4 Development of an IPO Tripole Index

The approach we use in the development of an alternative SST-based index for the IPO is to:
  1. 1.

    perform PCA on ten realisations of low-pass filtered global HadISST2.1 using the filter identified in Sect. 3;

     
  2. 2.

    calculate a composite of the ten PC2 patterns and correlations between PC2 time series and SST;

     
  3. 3.

    identify the locations of consistently high SST anomaly amplitude from the composite in (2);

     
  4. 4.

    define geographic regions, by visual inspection of SST anomalies, that best align with these centres of high amplitude; analyse the time series, variance and correlations between SST anomalies in these regions; and

     
  5. 5.

    develop an index as a linear combination of the mean SST in these regions and compare the index to previous indices and the IPOUKMO timeseries calculated from the same dataset.

     
Figure 1 shows a composite of the correlation pattern between the filtered IPOUKMO (PC2) time series and SST data of 10 realisations of HadISST2.1. Four broad but distinct regions of high modal variability are evident in (1) the central–west of the North Pacific, (2) the eastern equatorial Pacific, (3) the central–west South Pacific and (4) the Southern Ocean midway between New Zealand and southern South America. We only use the first three regions because region (4) has poorer observational data in many earlier decades and is not very well observed until the satellite era around 1980. Region (4) is nevertheless an expected part of the IPO SST pattern because during El Niño events, SST tends to be warm here due to the tendency for anomalous anticyclonic conditions (Folland and Salinger 1995; Folland et al. 2003, Fig. 4). The sign of the composite (Fig. 1) in the equatorial region is opposite to that in the mid-latitude regions, agreeing well with the IPO spatial loading patterns identified by Folland et al. (2002), Parker et al. (2007) and Meehl et al. (2010). The IPO pattern is somewhat similar to that of ENSO, except that the Fig. 1 composite is meridionally broader, as noted by Power and Colman (2006), with a larger off-equatorial modal amplitude, particularly in the North Pacific, and lower amplitude in the far east tropical Pacific. The three geographic regions used to calculate the new index are shown in Fig. 1, with their spatial coordinates given in the caption. Correlation maps for the unfiltered IPOUKMO and both filtered and unfiltered TPI show similar results (not shown).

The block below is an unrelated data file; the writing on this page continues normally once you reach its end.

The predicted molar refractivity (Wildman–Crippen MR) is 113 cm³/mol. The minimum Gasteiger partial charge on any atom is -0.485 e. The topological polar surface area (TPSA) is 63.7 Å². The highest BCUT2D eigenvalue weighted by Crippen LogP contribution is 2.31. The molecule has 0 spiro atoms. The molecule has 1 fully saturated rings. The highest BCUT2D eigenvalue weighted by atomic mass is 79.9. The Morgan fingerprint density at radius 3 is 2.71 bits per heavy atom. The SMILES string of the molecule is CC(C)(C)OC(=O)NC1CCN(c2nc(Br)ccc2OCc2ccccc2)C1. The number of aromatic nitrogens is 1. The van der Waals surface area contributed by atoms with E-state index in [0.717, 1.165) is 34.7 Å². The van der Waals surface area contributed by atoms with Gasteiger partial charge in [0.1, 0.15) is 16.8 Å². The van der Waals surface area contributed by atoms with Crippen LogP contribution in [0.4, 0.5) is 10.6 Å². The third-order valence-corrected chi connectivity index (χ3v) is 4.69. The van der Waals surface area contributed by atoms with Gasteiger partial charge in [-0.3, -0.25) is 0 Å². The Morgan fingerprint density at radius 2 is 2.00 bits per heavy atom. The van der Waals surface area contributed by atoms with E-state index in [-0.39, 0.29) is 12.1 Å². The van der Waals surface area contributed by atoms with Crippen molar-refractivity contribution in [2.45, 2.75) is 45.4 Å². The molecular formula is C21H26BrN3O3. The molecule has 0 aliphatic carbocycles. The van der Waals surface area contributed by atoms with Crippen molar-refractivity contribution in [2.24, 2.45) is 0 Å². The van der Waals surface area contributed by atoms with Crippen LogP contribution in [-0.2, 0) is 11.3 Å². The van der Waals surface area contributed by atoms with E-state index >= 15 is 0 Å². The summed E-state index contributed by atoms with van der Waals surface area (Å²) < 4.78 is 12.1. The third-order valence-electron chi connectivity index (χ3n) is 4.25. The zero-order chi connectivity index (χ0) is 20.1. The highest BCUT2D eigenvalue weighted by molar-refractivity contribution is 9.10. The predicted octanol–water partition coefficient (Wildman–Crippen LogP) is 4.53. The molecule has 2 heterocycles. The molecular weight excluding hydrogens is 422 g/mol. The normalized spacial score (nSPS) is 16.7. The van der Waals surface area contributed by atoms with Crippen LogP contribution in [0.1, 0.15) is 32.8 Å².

Fig. 1

Correlation between SST and IPOUKMO (unfiltered), composite of 10 realisations of HadISST2.1. Black boxes indicate TPI regions: region 1 25°N–45°N, 140°E–145°W; region 2 10°S–10°N, 170°E–90°W; region 3 50°S–15°S, 150°E–160°W

5 TPI region SST cross-correlation and variance comparison

Examination of the temporal variability and co-evolution of the average SSTA in each of the TPI regions provides insight into the temporal evolution of the IPO and the relative contribution of the three regions used to represent the IPO in the TPI. This is assessed by comparing the correlation between, and the variance within, the SSTA in each of the TPI regions.

Cross-correlation coefficients (ρMon and ρDec) between the average SSTA (with the seasonal cycle removed) in the TPI regions for both the unfiltered monthly series and low-pass filtered series are shown in Table 2. SST anomalies in Region 1 (in the central–west North Pacific) and SST anomalies in Region 3 (in the central–west South Pacific) are positively correlated at both monthly and decadal timescales (r = 0.28–0.41 monthly, r = 0.40–0.68 decadal). SST anomalies in Regions 1 and 3 are negatively correlated with SST anomalies in Region 2 (in the eastern equatorial Pacific) on both timescales ranging from r = −0.28 to −0.46 on monthly, and r = −0.05 to −0.61 on decadal timescales. Note that the data was detrended (to remove the global warming signal from the individual timeseries) and filter end effects were removed prior to calculating correlations. Inspection of the anomaly time series in Fig. 2 (for one realisation of HadISST2.1, others similar) confirms this tripole behaviour, with Region 2 frequently out of phase with the other two regions. The filtered and unfiltered time series also reveal significant interdecadal variability in SST, superimposed on a longer-term warming trend.